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This article was published on May 6, 2010


Google Apps enterprise accounts will work with all Google services this fall

Google Apps enterprise accounts will work with all Google services this fall
Chad Catacchio
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Chad Catacchio

Chad Catacchio is a contributor writing on a variety of topics in tech. He has held management positions at a number of tech companies in th Chad Catacchio is a contributor writing on a variety of topics in tech. He has held management positions at a number of tech companies in the US and China. Check out his personal blog to connect with him or follow him on Twitter (if you dare).

Google Apps enterprise customers are going to get a welcome opening up of all Google services in the fall, when Google will allow enterprise users to use any Google product from their enterprise account (i.e. they won’t have to log out and use their private account or keep two browsers open with different accounts).

According the Google Enterprise Blog, this is one the main requests from their clients, and it makes sense that professionals would find this rather annoying. Google’s Dennis Troper, Product Management Director for Google Apps who wrote the post explained it this way:

Later this year we’ll dramatically accelerate customer access to innovation, and give users the convenience of using any Google service allowed by their administrator from a single account affiliated with their organization.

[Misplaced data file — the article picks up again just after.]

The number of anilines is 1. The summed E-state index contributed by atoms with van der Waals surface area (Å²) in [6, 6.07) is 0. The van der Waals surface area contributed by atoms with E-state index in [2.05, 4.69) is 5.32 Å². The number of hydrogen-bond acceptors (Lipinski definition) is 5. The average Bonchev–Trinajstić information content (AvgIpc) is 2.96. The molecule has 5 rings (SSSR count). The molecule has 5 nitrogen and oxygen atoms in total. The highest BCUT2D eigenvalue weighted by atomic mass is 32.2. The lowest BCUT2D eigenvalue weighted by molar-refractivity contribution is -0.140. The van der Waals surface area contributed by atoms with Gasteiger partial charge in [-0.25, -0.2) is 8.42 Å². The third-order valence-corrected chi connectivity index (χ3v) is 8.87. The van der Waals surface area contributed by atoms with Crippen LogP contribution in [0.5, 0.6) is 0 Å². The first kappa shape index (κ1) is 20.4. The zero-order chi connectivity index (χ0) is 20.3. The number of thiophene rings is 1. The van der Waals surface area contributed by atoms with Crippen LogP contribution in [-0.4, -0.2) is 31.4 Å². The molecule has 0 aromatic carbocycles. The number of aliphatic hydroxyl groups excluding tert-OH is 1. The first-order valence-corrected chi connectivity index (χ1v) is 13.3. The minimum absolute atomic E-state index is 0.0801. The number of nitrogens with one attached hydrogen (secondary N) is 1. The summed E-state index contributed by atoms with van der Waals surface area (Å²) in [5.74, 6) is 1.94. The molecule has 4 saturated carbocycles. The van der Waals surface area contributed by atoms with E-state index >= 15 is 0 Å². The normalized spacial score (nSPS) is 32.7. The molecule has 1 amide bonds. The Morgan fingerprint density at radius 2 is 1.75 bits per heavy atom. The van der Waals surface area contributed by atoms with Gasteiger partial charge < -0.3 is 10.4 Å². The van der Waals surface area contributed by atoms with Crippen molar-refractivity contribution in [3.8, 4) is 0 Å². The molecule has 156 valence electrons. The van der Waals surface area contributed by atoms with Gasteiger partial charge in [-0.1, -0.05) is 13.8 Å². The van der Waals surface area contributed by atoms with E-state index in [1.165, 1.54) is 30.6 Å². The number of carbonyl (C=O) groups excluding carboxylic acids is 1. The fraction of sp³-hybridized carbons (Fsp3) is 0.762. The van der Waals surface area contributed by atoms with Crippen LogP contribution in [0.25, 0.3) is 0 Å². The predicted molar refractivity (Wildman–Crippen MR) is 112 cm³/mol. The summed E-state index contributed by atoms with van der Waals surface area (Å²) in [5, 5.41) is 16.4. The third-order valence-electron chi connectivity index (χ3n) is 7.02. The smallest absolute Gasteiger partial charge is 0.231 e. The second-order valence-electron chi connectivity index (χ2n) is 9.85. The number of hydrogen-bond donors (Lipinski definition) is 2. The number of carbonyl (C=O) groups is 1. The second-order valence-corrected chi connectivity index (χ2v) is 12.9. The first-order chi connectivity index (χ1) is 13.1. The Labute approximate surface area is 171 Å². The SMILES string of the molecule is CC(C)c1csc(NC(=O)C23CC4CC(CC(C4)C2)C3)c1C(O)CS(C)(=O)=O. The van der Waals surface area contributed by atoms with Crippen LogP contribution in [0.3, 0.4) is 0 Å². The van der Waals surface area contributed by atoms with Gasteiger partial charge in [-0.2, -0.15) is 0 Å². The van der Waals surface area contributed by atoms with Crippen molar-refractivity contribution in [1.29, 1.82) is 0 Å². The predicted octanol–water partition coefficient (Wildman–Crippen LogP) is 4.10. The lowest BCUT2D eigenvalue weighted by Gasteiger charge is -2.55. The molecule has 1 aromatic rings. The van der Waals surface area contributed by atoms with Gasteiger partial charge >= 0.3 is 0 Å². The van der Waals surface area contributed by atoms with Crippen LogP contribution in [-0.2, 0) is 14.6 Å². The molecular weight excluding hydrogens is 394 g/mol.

For example, coworkers will be able to publish their organization’s blog on Blogger, share project images with Picasa Web Albums, track industry news in Google Reader, advertise online with AdWords and much more, all without switching back and forth between multiple accounts.

Of course, if you’ve ever worked in a “enterprise” environment before, all of this access is ultimately determined by the IT manager/s, so even after Google turns this on, we’d guess that many companies aren’t going to let all of their employees have full access to their much more social media focused apps (unless they are in the communications department).

Overall, however, this seems like it will engender good will among companies that are paying for the premium Google Apps, especially if Google can offer enterprise-level controls for IT managers (which we fully expect they would do). Obviously, Google continues to hope that Apps will allow them to chip away at Microsoft’s dominance in the enterprise world, though we imagine that Google would certainly like this process to go much faster.

Any enterprise users out there using Google Apps that can pipe in on this in the comments?